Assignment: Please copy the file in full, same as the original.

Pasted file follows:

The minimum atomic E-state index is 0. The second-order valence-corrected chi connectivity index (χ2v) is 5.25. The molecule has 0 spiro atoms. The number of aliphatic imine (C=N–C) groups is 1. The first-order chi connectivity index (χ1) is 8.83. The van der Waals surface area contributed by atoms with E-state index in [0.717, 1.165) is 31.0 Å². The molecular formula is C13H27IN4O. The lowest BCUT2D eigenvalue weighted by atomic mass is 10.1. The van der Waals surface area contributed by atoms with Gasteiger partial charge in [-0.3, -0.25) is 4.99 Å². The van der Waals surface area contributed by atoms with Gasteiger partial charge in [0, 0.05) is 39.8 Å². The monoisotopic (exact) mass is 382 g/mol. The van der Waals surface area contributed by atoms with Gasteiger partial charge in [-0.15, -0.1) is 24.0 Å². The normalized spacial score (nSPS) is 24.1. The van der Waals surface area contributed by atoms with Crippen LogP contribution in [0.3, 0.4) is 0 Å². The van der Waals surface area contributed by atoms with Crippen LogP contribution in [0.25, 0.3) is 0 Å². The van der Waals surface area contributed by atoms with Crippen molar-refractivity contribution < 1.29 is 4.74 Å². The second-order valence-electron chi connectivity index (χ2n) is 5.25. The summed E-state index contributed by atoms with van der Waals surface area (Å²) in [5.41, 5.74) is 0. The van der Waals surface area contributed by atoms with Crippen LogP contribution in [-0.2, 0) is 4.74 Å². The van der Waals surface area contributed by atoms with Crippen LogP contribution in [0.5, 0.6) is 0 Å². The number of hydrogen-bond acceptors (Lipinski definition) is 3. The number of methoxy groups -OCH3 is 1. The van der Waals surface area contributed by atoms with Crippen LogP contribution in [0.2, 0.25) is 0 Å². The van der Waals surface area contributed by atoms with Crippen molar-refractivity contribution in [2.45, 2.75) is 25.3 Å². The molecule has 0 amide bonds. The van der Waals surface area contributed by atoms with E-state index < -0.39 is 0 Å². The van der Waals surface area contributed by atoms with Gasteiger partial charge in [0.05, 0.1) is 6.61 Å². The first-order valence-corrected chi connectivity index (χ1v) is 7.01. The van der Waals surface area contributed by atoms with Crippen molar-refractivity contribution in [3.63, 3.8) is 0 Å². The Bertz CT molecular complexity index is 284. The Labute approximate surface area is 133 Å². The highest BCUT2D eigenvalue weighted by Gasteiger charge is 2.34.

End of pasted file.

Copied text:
The minimum atomic E-state index is 0. The second-order valence-corrected chi connectivity index (χ2v) is 5.25. The molecule has 0 spiro atoms. The number of aliphatic imine (C=N–C) groups is 1. The first-order chi connectivity index (χ1) is 8.83. The van der Waals surface area contributed by atoms with E-state index in [0.717, 1.165) is 31.0 Å². The molecular formula is C13H27IN4O. The lowest BCUT2D eigenvalue weighted by atomic mass is 10.1. The van der Waals surface area contributed by atoms with Gasteiger partial charge in [-0.3, -0.25) is 4.99 Å². The van der Waals surface area contributed by atoms with Gasteiger partial charge in [0, 0.05) is 39.8 Å². The monoisotopic (exact) mass is 382 g/mol. The van der Waals surface area contributed by atoms with Gasteiger partial charge in [-0.15, -0.1) is 24.0 Å². The normalized spacial score (nSPS) is 24.1. The van der Waals surface area contributed by atoms with Crippen LogP contribution in [0.3, 0.4) is 0 Å². The van der Waals surface area contributed by atoms with Crippen LogP contribution in [0.25, 0.3) is 0 Å². The van der Waals surface area contributed by atoms with Crippen molar-refractivity contribution < 1.29 is 4.74 Å². The second-order valence-electron chi connectivity index (χ2n) is 5.25. The summed E-state index contributed by atoms with van der Waals surface area (Å²) in [5.41, 5.74) is 0. The van der Waals surface area contributed by atoms with Crippen LogP contribution in [-0.2, 0) is 4.74 Å². The van der Waals surface area contributed by atoms with Crippen LogP contribution in [0.5, 0.6) is 0 Å². The number of hydrogen-bond acceptors (Lipinski definition) is 3. The number of methoxy groups -OCH3 is 1. The van der Waals surface area contributed by atoms with Crippen LogP contribution in [0.2, 0.25) is 0 Å². The van der Waals surface area contributed by atoms with Crippen molar-refractivity contribution in [2.45, 2.75) is 25.3 Å². The molecule has 0 amide bonds. The van der Waals surface area contributed by atoms with E-state index < -0.39 is 0 Å². The van der Waals surface area contributed by atoms with Gasteiger partial charge in [0.05, 0.1) is 6.61 Å². The first-order valence-corrected chi connectivity index (χ1v) is 7.01. The van der Waals surface area contributed by atoms with Crippen molar-refractivity contribution in [3.63, 3.8) is 0 Å². The Bertz CT molecular complexity index is 284. The Labute approximate surface area is 133 Å². The highest BCUT2D eigenvalue weighted by Gasteiger charge is 2.34.